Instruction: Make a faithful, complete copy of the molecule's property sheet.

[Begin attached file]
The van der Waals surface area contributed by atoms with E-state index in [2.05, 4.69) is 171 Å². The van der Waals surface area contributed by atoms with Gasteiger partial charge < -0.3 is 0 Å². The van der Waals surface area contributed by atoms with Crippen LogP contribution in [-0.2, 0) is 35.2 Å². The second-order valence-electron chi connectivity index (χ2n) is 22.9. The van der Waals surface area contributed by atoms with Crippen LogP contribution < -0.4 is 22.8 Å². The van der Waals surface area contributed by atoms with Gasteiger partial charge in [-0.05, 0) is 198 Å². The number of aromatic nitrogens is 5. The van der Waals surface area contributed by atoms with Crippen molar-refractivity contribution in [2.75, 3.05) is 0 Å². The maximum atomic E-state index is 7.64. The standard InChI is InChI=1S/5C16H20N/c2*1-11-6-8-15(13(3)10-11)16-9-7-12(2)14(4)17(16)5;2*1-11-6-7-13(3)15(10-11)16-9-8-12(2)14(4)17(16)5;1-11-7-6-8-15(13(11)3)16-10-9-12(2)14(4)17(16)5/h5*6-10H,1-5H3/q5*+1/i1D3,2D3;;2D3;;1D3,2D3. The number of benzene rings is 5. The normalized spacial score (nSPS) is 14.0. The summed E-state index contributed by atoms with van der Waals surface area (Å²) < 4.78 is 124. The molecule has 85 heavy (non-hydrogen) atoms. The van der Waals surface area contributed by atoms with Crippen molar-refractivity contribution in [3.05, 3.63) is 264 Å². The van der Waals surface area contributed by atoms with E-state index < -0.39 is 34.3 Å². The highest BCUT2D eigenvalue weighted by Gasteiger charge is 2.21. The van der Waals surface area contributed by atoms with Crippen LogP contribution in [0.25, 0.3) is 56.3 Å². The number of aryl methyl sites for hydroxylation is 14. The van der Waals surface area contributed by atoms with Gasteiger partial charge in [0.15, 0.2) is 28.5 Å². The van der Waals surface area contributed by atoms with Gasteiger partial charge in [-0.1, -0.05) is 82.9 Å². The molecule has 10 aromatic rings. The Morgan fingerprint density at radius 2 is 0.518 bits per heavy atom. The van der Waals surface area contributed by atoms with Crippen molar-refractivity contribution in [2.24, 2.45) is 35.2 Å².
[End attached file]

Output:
The van der Waals surface area contributed by atoms with E-state index in [2.05, 4.69) is 171 Å². The van der Waals surface area contributed by atoms with Gasteiger partial charge < -0.3 is 0 Å². The van der Waals surface area contributed by atoms with Crippen LogP contribution in [-0.2, 0) is 35.2 Å². The second-order valence-electron chi connectivity index (χ2n) is 22.9. The van der Waals surface area contributed by atoms with Crippen LogP contribution < -0.4 is 22.8 Å². The van der Waals surface area contributed by atoms with Gasteiger partial charge in [-0.05, 0) is 198 Å². The number of aromatic nitrogens is 5. The van der Waals surface area contributed by atoms with Crippen molar-refractivity contribution in [2.75, 3.05) is 0 Å². The maximum atomic E-state index is 7.64. The standard InChI is InChI=1S/5C16H20N/c2*1-11-6-8-15(13(3)10-11)16-9-7-12(2)14(4)17(16)5;2*1-11-6-7-13(3)15(10-11)16-9-8-12(2)14(4)17(16)5;1-11-7-6-8-15(13(11)3)16-10-9-12(2)14(4)17(16)5/h5*6-10H,1-5H3/q5*+1/i1D3,2D3;;2D3;;1D3,2D3. The number of benzene rings is 5. The normalized spacial score (nSPS) is 14.0. The summed E-state index contributed by atoms with van der Waals surface area (Å²) < 4.78 is 124. The molecule has 85 heavy (non-hydrogen) atoms. The van der Waals surface area contributed by atoms with Crippen molar-refractivity contribution in [3.05, 3.63) is 264 Å². The van der Waals surface area contributed by atoms with E-state index < -0.39 is 34.3 Å². The highest BCUT2D eigenvalue weighted by Gasteiger charge is 2.21. The van der Waals surface area contributed by atoms with Crippen LogP contribution in [0.25, 0.3) is 56.3 Å². The number of aryl methyl sites for hydroxylation is 14. The van der Waals surface area contributed by atoms with Gasteiger partial charge in [0.15, 0.2) is 28.5 Å². The van der Waals surface area contributed by atoms with Gasteiger partial charge in [-0.1, -0.05) is 82.9 Å². The molecule has 10 aromatic rings. The Morgan fingerprint density at radius 2 is 0.518 bits per heavy atom. The van der Waals surface area contributed by atoms with Crippen molar-refractivity contribution in [2.24, 2.45) is 35.2 Å².